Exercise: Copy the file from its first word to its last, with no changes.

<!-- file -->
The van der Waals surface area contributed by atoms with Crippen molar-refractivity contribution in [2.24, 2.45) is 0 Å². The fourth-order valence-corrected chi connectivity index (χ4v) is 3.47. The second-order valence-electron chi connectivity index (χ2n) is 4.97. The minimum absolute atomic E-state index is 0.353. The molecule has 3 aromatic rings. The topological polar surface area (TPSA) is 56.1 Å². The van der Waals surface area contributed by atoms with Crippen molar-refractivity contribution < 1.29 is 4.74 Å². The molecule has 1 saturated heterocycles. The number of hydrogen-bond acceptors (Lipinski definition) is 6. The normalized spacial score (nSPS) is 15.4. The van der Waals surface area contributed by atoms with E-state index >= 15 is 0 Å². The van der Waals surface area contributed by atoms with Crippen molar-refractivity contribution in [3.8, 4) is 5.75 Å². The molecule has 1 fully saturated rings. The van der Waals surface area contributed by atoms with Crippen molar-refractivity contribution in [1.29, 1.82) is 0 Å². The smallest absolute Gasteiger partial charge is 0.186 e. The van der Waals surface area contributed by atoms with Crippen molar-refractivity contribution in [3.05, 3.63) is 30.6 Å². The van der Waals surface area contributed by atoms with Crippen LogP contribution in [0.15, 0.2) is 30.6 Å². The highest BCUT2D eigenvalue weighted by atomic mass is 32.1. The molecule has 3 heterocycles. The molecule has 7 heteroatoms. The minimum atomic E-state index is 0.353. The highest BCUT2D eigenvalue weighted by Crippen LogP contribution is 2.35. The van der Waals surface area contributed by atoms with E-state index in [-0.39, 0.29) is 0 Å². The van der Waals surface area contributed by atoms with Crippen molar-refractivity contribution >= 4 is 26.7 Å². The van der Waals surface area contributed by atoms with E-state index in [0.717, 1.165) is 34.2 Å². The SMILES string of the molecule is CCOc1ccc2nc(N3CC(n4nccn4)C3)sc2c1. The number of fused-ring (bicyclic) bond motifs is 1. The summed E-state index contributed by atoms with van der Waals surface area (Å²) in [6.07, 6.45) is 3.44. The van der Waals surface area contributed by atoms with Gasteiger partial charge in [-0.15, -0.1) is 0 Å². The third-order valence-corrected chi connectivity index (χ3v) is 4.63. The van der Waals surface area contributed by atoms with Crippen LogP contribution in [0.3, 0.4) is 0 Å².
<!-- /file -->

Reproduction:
The van der Waals surface area contributed by atoms with Crippen molar-refractivity contribution in [2.24, 2.45) is 0 Å². The fourth-order valence-corrected chi connectivity index (χ4v) is 3.47. The second-order valence-electron chi connectivity index (χ2n) is 4.97. The minimum absolute atomic E-state index is 0.353. The molecule has 3 aromatic rings. The topological polar surface area (TPSA) is 56.1 Å². The van der Waals surface area contributed by atoms with Crippen molar-refractivity contribution < 1.29 is 4.74 Å². The molecule has 1 saturated heterocycles. The number of hydrogen-bond acceptors (Lipinski definition) is 6. The normalized spacial score (nSPS) is 15.4. The van der Waals surface area contributed by atoms with E-state index >= 15 is 0 Å². The van der Waals surface area contributed by atoms with Crippen molar-refractivity contribution in [3.8, 4) is 5.75 Å². The molecule has 1 fully saturated rings. The van der Waals surface area contributed by atoms with Crippen molar-refractivity contribution in [1.29, 1.82) is 0 Å². The smallest absolute Gasteiger partial charge is 0.186 e. The van der Waals surface area contributed by atoms with Crippen molar-refractivity contribution in [3.05, 3.63) is 30.6 Å². The van der Waals surface area contributed by atoms with Crippen LogP contribution in [0.15, 0.2) is 30.6 Å². The highest BCUT2D eigenvalue weighted by atomic mass is 32.1. The molecule has 3 heterocycles. The molecule has 7 heteroatoms. The minimum atomic E-state index is 0.353. The highest BCUT2D eigenvalue weighted by Crippen LogP contribution is 2.35. The van der Waals surface area contributed by atoms with E-state index in [-0.39, 0.29) is 0 Å². The van der Waals surface area contributed by atoms with Crippen molar-refractivity contribution >= 4 is 26.7 Å². The van der Waals surface area contributed by atoms with E-state index in [0.717, 1.165) is 34.2 Å². The SMILES string of the molecule is CCOc1ccc2nc(N3CC(n4nccn4)C3)sc2c1. The number of fused-ring (bicyclic) bond motifs is 1. The summed E-state index contributed by atoms with van der Waals surface area (Å²) in [6.07, 6.45) is 3.44. The van der Waals surface area contributed by atoms with Gasteiger partial charge in [-0.15, -0.1) is 0 Å². The third-order valence-corrected chi connectivity index (χ3v) is 4.63. The van der Waals surface area contributed by atoms with Crippen LogP contribution in [0.3, 0.4) is 0 Å².